The most frequent trauma was learning details about a traumatic event affecting someone close to them, without directly witnessing it (27.9%). Being assaulted or threatened with assault, including maltreatment by adults, was also common (21.5%). As well, many youth described experiencing significant accidents or illnesses (19.0%).
The second study involved interviews with nearly 6,500 American youth aged 13 to 17 years. In this study, 61.8% reported being exposed to at least one potentially traumatic event during their lifetime. Experiencing the unexpected death of a loved one was the most frequent trauma (28.2%), followed by experiencing disasters (14.8%) and witnessing death or injury (11.7%). Adding to this burden, 14.1% of youth reported experiencing two traumatic events, and 18.6% reported being exposed to three or more. For more information, see Vol. 15, No. 1 of the Children’s Mental Health Research Quarterly.
How to treat young people with psychosisJanuary 9, 2023
Psychosis can cause great distress concerning symptoms and substantial costs for young people and their families and communities — including the costs of lost human potential when healthy development is interrupted. Research shows that interventions can mitigate the distress and symptoms, particularly if young people receive these early in the disorder’s course. The Children’s Health Policy Centre suggests three recommendations to guide the treatment of psychosis:
- Ensure careful assessment and diagnosis. Some causes of psychosis, such as substance use, are reversible. Some causes, such as seizures or infections, are also treatable. So, a first step is always to find out what is causing the presenting problem. Diagnosis can then guide treatment planning, for example, considering whether longer-term antipsychotic medications are needed, as with schizophrenia. After the diagnosis has been established, ongoing monitoring is also crucial — to assess a youth’s symptoms, functioning and response to treatment, including any adverse effects.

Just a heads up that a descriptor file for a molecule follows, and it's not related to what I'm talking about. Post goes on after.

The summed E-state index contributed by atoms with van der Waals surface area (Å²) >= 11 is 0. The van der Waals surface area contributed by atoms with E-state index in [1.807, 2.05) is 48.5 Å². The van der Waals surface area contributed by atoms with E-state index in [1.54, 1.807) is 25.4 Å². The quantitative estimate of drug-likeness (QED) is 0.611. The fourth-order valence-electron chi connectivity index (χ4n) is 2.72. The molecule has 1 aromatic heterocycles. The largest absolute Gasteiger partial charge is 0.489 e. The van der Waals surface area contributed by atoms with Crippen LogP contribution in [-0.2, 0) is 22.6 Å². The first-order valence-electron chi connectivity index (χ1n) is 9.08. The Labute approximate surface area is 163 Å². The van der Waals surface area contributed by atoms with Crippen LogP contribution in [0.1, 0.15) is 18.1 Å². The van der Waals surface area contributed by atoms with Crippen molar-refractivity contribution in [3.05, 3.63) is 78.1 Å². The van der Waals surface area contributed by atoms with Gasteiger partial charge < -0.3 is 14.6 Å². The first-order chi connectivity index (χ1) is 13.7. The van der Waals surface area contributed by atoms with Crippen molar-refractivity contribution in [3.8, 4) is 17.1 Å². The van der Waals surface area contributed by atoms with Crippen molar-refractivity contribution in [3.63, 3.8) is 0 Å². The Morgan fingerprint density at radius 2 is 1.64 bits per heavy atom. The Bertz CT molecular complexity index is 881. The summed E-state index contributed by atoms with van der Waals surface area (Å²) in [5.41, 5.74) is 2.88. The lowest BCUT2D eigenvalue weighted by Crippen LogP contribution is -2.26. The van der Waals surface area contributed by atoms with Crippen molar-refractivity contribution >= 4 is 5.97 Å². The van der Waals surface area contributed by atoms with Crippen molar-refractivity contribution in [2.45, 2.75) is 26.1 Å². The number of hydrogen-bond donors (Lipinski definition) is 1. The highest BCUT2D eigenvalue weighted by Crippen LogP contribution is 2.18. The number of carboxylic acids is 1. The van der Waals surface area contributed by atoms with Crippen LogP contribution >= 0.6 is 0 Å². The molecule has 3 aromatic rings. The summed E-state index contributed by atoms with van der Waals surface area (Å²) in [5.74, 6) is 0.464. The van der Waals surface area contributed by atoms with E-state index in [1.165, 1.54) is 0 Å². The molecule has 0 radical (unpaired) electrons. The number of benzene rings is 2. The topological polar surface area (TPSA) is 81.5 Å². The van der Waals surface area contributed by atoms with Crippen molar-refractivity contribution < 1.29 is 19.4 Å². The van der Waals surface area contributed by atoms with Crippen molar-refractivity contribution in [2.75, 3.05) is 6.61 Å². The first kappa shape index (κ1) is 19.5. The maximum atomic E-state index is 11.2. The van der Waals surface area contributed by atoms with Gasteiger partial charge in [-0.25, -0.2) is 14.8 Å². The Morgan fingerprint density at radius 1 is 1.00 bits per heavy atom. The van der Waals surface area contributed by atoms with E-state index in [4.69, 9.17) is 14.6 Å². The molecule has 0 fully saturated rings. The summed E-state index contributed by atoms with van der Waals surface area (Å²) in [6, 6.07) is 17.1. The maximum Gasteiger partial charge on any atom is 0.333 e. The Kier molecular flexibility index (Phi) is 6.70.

- Use antipsychotic medications carefully. Antipsychotics are a mainstay in treating psychosis in young people — both short and long term. Aripiprazole and olanzapine stood out in this review, with two RCTs for each medication showing benefits in young people. Yet adverse events were common and severe, so both choice of medication and dosing need to be carefully monitored to ensure that benefits outweigh harms. Guidelines from the Canadian Alliance for Monitoring Effectiveness and Safety of Antipsychotics in Children address monitoring for six antipsychotic medications, including aripiprazole and olanzapine. These guidelines need to be closely followed for any youth who is prescribed antipsychotics.
- Offer psychosocial interventions as well. All youth with psychosis should be offered early psychosis intervention (EPI) programs, as they lead to reduced hospitalizations and psychotic symptoms. EPI programs typically included a range of psychosocial interventions, such as cognitive behavioural therapy, social skills training and family interventions. As well, some youth will have challenges that antipsychotics do not address and these psychosocial interventions will likely benefit them, as well.
For more information, see Vol. 14, No. 4 https://childhealthpolicy.ca/wp-content/uploads/2020/11/RQ-14-20-Fall.pdf of the Children’s Mental Health Research Quarterly.